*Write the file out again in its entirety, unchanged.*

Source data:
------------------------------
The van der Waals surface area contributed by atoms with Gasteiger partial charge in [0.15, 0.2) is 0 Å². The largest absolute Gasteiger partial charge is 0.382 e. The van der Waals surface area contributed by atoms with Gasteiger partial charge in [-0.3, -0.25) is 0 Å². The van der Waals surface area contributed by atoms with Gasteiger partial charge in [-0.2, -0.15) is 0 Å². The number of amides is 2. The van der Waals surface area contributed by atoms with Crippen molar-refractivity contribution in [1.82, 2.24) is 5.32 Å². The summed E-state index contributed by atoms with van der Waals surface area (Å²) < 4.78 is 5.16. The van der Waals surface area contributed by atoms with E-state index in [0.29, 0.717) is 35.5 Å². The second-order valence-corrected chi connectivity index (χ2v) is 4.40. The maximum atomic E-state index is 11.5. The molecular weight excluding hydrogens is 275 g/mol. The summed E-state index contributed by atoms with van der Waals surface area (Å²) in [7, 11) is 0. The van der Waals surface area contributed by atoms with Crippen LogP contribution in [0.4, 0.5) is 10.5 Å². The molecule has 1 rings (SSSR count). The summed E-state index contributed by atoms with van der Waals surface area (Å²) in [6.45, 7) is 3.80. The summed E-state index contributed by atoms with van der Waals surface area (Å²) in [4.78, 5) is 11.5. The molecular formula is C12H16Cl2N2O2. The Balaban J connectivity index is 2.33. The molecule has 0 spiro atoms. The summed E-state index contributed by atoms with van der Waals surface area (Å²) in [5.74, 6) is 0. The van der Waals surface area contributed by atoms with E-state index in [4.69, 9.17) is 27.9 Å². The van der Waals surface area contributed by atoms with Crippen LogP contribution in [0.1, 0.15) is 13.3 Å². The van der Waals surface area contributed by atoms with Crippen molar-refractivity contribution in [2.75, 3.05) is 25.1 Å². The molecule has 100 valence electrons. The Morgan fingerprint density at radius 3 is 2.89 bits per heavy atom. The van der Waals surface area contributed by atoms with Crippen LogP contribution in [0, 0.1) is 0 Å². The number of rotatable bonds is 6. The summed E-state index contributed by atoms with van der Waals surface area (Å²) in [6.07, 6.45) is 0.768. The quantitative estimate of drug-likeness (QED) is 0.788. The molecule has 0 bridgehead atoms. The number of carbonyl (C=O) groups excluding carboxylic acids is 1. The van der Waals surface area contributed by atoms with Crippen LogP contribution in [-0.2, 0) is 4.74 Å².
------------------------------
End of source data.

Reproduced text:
The van der Waals surface area contributed by atoms with Gasteiger partial charge in [0.15, 0.2) is 0 Å². The largest absolute Gasteiger partial charge is 0.382 e. The van der Waals surface area contributed by atoms with Gasteiger partial charge in [-0.3, -0.25) is 0 Å². The van der Waals surface area contributed by atoms with Gasteiger partial charge in [-0.2, -0.15) is 0 Å². The number of amides is 2. The van der Waals surface area contributed by atoms with Crippen molar-refractivity contribution in [1.82, 2.24) is 5.32 Å². The summed E-state index contributed by atoms with van der Waals surface area (Å²) < 4.78 is 5.16. The van der Waals surface area contributed by atoms with E-state index in [0.29, 0.717) is 35.5 Å². The second-order valence-corrected chi connectivity index (χ2v) is 4.40. The maximum atomic E-state index is 11.5. The molecular weight excluding hydrogens is 275 g/mol. The summed E-state index contributed by atoms with van der Waals surface area (Å²) in [7, 11) is 0. The van der Waals surface area contributed by atoms with Crippen LogP contribution in [0.4, 0.5) is 10.5 Å². The molecule has 1 rings (SSSR count). The summed E-state index contributed by atoms with van der Waals surface area (Å²) in [6.45, 7) is 3.80. The summed E-state index contributed by atoms with van der Waals surface area (Å²) in [4.78, 5) is 11.5. The molecular formula is C12H16Cl2N2O2. The Balaban J connectivity index is 2.33. The molecule has 0 spiro atoms. The summed E-state index contributed by atoms with van der Waals surface area (Å²) in [5.74, 6) is 0. The van der Waals surface area contributed by atoms with E-state index in [4.69, 9.17) is 27.9 Å². The van der Waals surface area contributed by atoms with Crippen LogP contribution in [0.1, 0.15) is 13.3 Å². The van der Waals surface area contributed by atoms with Crippen molar-refractivity contribution in [2.75, 3.05) is 25.1 Å². The molecule has 100 valence electrons. The Morgan fingerprint density at radius 3 is 2.89 bits per heavy atom. The van der Waals surface area contributed by atoms with Crippen LogP contribution in [0, 0.1) is 0 Å². The number of rotatable bonds is 6. The summed E-state index contributed by atoms with van der Waals surface area (Å²) in [6.07, 6.45) is 0.768. The quantitative estimate of drug-likeness (QED) is 0.788. The molecule has 0 bridgehead atoms. The number of carbonyl (C=O) groups excluding carboxylic acids is 1. The van der Waals surface area contributed by atoms with Crippen LogP contribution in [-0.2, 0) is 4.74 Å².